Hassan Rouhani: U.S. Seeking Negotiations with Iran ‘Every Day’

Hassan Rouhani
AP Photo/Ebrahim Noroozi

Iran’s President Hassan Rouhani reportedly claimed this week that U.S. President Donald Trump’s administration is making daily attempts to negotiate with the Islamic Republic, suggesting that America is willing to suspend sanctions against Tehran if the Shiite powerhouse gives in to its demands.

“Americans are very willing that such conditions [Iran’s defeat] be created, and send messages for negotiations through various methods every day,” Rouhani declared on Wednesday, according to the pro-Iranian regime Tasnim News Agency.

The Iranian president reportedly alleged that Tehran has turned the plethora of recently imposed Trump administration sanctions, including those suspended under the controversial 2015 nuclear deal, “into opportunities,” adding that the Islamic Republic will overcome the restrictions.

At the end of last month, the Islamic Republic boasted that it will export domestically designed and manufactured fighter jets and training aircraft despite sanctions imposed by the U.S. against the move.

On Tuesday, Rouhani vowed that Iran would ensure that “no oil” is exported from the Persian Gulf region if the United States moves ahead with restrictions on Tehran’s oil industry.

During his comments on Wednesday, Rouhani “said Iran could have opted for another approach and given in to US demands, but in that case, the country’s dignity, independence, democracy, and greatness would be compromised,” Tasnim noted.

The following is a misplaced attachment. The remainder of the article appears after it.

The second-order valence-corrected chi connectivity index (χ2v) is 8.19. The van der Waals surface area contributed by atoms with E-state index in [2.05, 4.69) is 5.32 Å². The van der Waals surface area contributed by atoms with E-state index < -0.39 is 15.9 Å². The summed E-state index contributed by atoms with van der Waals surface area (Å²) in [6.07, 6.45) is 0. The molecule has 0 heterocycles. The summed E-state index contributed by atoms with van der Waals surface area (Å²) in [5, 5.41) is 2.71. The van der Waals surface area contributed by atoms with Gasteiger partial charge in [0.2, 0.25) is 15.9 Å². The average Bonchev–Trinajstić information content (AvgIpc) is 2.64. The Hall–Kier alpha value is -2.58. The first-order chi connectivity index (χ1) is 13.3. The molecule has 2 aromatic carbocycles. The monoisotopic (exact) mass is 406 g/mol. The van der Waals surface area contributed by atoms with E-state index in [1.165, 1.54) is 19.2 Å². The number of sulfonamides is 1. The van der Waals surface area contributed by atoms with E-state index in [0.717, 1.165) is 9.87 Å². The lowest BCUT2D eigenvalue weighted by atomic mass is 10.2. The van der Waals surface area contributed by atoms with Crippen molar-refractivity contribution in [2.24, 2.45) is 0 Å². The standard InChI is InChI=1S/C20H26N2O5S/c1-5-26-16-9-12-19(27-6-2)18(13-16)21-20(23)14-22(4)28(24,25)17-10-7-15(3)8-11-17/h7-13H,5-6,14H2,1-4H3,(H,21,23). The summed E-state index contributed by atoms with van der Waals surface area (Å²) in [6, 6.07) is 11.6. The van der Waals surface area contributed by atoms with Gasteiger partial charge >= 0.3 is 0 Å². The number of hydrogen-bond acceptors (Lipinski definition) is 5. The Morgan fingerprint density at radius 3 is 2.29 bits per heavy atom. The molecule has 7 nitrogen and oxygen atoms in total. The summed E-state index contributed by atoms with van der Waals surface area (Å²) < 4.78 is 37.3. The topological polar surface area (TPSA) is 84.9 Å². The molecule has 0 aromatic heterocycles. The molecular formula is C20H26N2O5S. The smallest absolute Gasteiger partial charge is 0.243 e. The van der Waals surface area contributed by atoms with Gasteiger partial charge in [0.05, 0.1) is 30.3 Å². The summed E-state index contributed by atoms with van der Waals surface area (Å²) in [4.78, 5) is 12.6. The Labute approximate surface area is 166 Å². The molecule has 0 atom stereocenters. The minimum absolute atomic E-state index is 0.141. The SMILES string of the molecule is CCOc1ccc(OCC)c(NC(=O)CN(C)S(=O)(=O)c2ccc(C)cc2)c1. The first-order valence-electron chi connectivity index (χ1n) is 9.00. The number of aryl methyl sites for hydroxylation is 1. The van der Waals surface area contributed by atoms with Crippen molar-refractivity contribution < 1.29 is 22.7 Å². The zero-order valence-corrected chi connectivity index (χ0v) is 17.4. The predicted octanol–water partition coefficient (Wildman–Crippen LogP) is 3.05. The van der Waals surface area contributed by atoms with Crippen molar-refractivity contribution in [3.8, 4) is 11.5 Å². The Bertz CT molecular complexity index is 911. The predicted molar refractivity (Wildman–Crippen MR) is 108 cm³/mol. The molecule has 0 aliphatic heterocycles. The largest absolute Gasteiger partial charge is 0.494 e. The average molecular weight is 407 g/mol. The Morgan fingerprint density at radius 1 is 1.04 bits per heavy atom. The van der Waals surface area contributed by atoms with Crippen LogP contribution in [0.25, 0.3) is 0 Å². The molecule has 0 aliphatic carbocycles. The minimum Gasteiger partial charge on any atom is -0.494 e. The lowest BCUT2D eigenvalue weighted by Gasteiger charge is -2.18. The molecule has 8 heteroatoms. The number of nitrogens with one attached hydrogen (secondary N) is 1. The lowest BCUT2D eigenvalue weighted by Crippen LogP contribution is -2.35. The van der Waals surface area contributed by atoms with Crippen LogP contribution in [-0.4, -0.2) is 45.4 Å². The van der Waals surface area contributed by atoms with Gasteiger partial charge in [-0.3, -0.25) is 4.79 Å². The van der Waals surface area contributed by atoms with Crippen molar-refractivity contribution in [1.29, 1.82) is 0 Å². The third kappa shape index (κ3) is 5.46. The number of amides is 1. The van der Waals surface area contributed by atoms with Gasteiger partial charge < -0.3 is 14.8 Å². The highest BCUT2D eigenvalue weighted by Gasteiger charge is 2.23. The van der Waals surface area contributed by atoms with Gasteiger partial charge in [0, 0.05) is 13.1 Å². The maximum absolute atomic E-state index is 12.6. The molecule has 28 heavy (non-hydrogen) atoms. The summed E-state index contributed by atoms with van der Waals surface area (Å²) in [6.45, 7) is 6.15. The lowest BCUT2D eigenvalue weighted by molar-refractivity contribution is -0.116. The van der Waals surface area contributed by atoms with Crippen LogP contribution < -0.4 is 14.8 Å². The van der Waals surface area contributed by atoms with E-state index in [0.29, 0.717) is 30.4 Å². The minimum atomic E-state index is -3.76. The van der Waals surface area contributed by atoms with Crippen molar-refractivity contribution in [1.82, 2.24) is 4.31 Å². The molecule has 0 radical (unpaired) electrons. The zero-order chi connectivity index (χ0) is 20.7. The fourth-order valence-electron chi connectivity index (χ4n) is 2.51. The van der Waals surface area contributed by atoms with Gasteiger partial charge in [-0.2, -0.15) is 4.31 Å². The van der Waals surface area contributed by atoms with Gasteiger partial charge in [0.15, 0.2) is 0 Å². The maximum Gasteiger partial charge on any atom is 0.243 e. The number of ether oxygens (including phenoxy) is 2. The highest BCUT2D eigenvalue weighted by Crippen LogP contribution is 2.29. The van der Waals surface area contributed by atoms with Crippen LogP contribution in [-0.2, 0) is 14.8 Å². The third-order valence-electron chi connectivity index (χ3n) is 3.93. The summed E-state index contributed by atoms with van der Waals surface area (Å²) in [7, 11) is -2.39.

In August, Iran’s Supreme Leader Ayatollah Sayyed Ali Khamenei blasted the notion of any negotiations between Tehran and Washington, saying talks with a bullying regime is forbidden and would be detrimental to Iran.

“I ban holding any talks with America … America never remains loyal to its promises in talks … just gives empty words … and never retreats from its goals for talks,” Khamenei proclaimed, according to the National.

This year, President Trump in July offered to negotiate a “more comprehensive” nuclear deal, but Iran said it would not negotiate under the pressure of sanctions.

The Trump administration pulled America out of the nuclear deal in May, saying it failed to fully address the regime’s malign activities, including its ballistic missile programme and its support for terrorism.

Rouhani argued in November that the waivers are a testament to America’s incapability to sanction Iran fully.

“What the Iranian officials said that the U.S. is not able to zero Iran’s oil exports was proved with the U.S. recent admission,” he reportedly said, referring to the United States sanction waivers granted to eight countries.

“The U.S. announced that it cannot zero Iran’s oil sales because the oil prices will rise to $150; this is what we had said [before]. In this region, either Iran’s oil is exported or others will be in trouble as well,” he also said.

On Wednesday, CNBC reported the Trump administration is likely to continue Iran sanctions waivers for U.S. ally Iraq.

According to the article, neutering Iran’s influence in Iraq is a “long-term goal.”

CNBC reported:

Iraq won’t be left hanging amid Washington’s sanctions on Iran, which supplies almost half of its electricity, experts familiar with U.S. policy say. The President Donald Trump administration in November granted Iraq a 45-day waiver to continue its energy purchases — and at the risk of setting off more instability in the country, the U.S. is now expected to continue allowing transactions with Iran under yet-to-be-decided conditions. But the sanctions provide a new urgency to accomplish something Baghdad and Washington have been pursuing for some time: reducing the war-weary country’s economic reliance on Tehran.

In November, the U.S. unleashed a wave of sanctions on Tehran’s oil, banking, shipping, and other sectors, marking its “largest ever single day” of economic penalties against the Islamic Republic and fulfilling the President Trump’s campaign promise to take a harder line against the Islamic Republic, deemed the world’s leading sponsor of terrorism by the United States.

However, the Trump administration also granted six-month waivers to eight countries, allowing them to continue buying oil from Iran: China, India, Japan, South Korea, Taiwan, Italy, Greece, and Turkey.

.